In December 1985, TVX announced its plans for channel 38. Under new KJTM-TV call letters,[a] it would operate as an independent station, the market's second after KLRT-TV, with studios in the Little Rock area and in Pine Bluff.[7][b] Construction of the new station's tower at Redfield, midway between Little Rock and Pine Bluff, was beset by a shortage of guy wire[10] and later by persistent rains that thwarted attempts to start on three consecutive Mondays. TVX sent postcards to the local news media featuring a story about the station's efforts to go on air being thwarted by the rain and a drawing of ducks around an unfinished tower, declaring that the rain was "why ducks like Arkansas".[11]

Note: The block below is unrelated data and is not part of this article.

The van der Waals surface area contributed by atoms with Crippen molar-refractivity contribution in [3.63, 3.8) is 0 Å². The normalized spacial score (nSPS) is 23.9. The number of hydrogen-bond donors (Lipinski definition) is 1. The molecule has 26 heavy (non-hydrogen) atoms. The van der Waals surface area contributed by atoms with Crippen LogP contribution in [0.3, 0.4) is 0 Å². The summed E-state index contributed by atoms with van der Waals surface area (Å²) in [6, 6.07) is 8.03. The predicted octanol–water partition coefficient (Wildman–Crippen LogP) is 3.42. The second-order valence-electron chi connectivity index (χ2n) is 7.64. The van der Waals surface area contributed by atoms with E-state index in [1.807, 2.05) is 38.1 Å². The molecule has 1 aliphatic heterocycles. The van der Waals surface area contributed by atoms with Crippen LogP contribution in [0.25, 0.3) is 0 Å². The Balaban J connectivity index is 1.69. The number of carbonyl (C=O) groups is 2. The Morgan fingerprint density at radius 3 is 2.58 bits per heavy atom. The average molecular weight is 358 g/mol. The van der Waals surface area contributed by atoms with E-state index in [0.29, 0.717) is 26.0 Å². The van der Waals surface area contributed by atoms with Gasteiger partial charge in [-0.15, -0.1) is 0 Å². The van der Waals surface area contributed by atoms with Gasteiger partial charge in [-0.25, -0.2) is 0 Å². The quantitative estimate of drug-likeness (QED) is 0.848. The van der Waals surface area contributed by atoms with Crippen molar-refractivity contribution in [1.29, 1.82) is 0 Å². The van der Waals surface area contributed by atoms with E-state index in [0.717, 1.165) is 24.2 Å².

KJTM-TV finally began broadcasting on June 17, 1986.[12] A month later, the station scored a coup over its established competitor when it beat out KLRT-TV to become the region's Fox affiliate upon the network's October 1986 startup.[13] Despite this, KLRT-TV continued to remain the leading independent station in the Little Rock market.[14][c]

KASN: Loss of Fox affiliation

Amid a shift by TVX to operating in markets larger than Little Rock, TVX put KJTM-TV up for sale. It initially reached an agreement to sell to

Interstate 30.[19]

After the Barden transaction failed to materialize, TVX sold the station to Evanston, Illinois–based MMC Television Corp. (principally owned by Paula Baird Pruett) for $6 million; the sale received FCC approval on June 15, 1988.[20] Paula Pruett's husband, Steven, was a former Arkansan, and their company ran Fox affiliate WMSN-TV in Madison, Wisconsin.[18] The station's call letters were changed to KASN (for "Arkansas State Network") on October 15, 1988.[21][22]